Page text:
The marriage being a perfectly legal one, and the wife's misconduct prior to the ceremony giving her husband no claim to his release from her by divorce, it was only possible to appeal to her sense of her own interests.
It was reported that he had followed up his former misconduct by calling his father-in-law a liar, and that he had ordered a common tombstone from some cheap-jack at the East-end.
Here one curses her and calls her capricious, fickle, and immodest, there another condemns her as frail and frivolous; this pardons and absolves her, that spurns and reviles her; one extols her beauty, another assails her character, and in short all abuse her, and all adore her, and to such a pitch has this general infatuation gone that there are some who complain of her scorn without ever having exchanged a word with her, and even some that bewail and mourn the raging fever of jealousy, for which she never gave anyone cause, for, as I have already said, her misconduct was known before her passion.
The subjects of its jurisdiction are those offenses which proceed from the misconduct of public men, or, in other words, from the abuse or violation of some public trust.
The latter had evidently feared a revelation of his supposed misconduct to Madame Granson; and Suzanne, at the risk of not getting a penny from the society, was possessed with the desire, on leaving Alencon, of entangling the old bachelor in the inextricable meshes of a provincial slander.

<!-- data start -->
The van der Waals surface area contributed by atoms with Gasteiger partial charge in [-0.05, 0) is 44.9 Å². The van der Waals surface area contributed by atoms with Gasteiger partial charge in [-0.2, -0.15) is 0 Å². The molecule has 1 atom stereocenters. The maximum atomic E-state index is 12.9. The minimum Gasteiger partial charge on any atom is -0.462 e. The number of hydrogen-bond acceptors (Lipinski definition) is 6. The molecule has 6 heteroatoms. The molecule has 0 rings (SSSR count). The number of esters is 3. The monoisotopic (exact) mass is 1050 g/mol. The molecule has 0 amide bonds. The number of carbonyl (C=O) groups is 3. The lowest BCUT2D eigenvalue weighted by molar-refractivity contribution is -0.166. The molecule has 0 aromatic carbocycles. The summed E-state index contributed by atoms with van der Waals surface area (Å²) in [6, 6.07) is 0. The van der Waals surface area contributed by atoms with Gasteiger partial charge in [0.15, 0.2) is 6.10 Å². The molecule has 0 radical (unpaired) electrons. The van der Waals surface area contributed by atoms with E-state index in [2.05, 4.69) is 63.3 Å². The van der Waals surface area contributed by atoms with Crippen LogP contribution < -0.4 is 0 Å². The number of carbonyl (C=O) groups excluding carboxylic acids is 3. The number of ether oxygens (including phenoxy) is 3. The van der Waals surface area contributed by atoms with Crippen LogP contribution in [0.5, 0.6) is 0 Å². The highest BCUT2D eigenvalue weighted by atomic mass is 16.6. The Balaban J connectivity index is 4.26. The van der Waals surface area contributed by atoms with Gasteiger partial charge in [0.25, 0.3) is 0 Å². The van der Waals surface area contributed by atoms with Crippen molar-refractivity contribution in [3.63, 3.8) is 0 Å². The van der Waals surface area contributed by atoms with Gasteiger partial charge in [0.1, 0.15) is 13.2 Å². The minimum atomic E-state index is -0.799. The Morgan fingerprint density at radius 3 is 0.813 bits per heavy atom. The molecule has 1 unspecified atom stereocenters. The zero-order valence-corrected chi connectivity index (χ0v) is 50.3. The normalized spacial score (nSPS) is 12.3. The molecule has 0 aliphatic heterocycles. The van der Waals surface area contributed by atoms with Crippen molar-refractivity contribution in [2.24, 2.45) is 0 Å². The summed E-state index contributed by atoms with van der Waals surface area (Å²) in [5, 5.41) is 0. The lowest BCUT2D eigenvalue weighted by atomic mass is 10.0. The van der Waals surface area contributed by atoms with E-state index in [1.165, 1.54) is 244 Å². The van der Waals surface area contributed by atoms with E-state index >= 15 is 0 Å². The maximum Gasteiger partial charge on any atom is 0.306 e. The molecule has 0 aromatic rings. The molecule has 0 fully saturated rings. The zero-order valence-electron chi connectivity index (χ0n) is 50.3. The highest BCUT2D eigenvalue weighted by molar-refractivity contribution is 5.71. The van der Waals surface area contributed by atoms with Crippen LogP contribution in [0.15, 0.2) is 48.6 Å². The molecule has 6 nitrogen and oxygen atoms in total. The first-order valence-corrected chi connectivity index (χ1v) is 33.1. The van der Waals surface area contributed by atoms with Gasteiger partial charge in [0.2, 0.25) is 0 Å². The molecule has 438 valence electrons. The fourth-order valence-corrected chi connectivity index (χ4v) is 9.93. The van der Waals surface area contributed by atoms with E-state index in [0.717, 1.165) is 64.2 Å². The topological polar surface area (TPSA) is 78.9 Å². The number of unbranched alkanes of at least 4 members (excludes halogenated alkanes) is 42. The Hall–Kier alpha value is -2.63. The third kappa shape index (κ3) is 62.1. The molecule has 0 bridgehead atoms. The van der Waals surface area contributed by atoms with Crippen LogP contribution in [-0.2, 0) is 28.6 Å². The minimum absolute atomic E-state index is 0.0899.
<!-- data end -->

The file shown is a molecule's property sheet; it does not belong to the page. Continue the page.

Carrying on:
All faults or defects, from the slightest misconduct to the most flagitious crime, Pantocyclus attributed to some deviation from perfect Regularity in the bodily figure, caused perhaps(if not congenital) by some collision in a crowd; by neglect to take exercise, or by taking too much of it; or even by a sudden change of temperature, resulting in a shrinkage or expansion in some too susceptible part of the frame.
Well, I shall write to the abbe; I shall hold him responsible for his protege's misconduct, and I shall soon know all about this assassination.
She was daughter to Dolius, but had been brought up by Penelope, who used to give her toys to play with, and looked after her when she was a child; but in spite of all this she showed no consideration for the sorrows of her mistress, and used to misconduct herself with Eurymachus, with whom she was in love.
Let me tell you that the dearest thing in life to me is my self-respect; wherefore, in informing you of my misfortunes and misconduct, I would add that none of my superiors know of my doings, nor ever will know of them, and that therefore, I still enjoy a measure of respect in that quarter.
His pride, in that direction, may be of service, if not to himself, to many others, for it must only deter him from such foul misconduct as I have suffered by.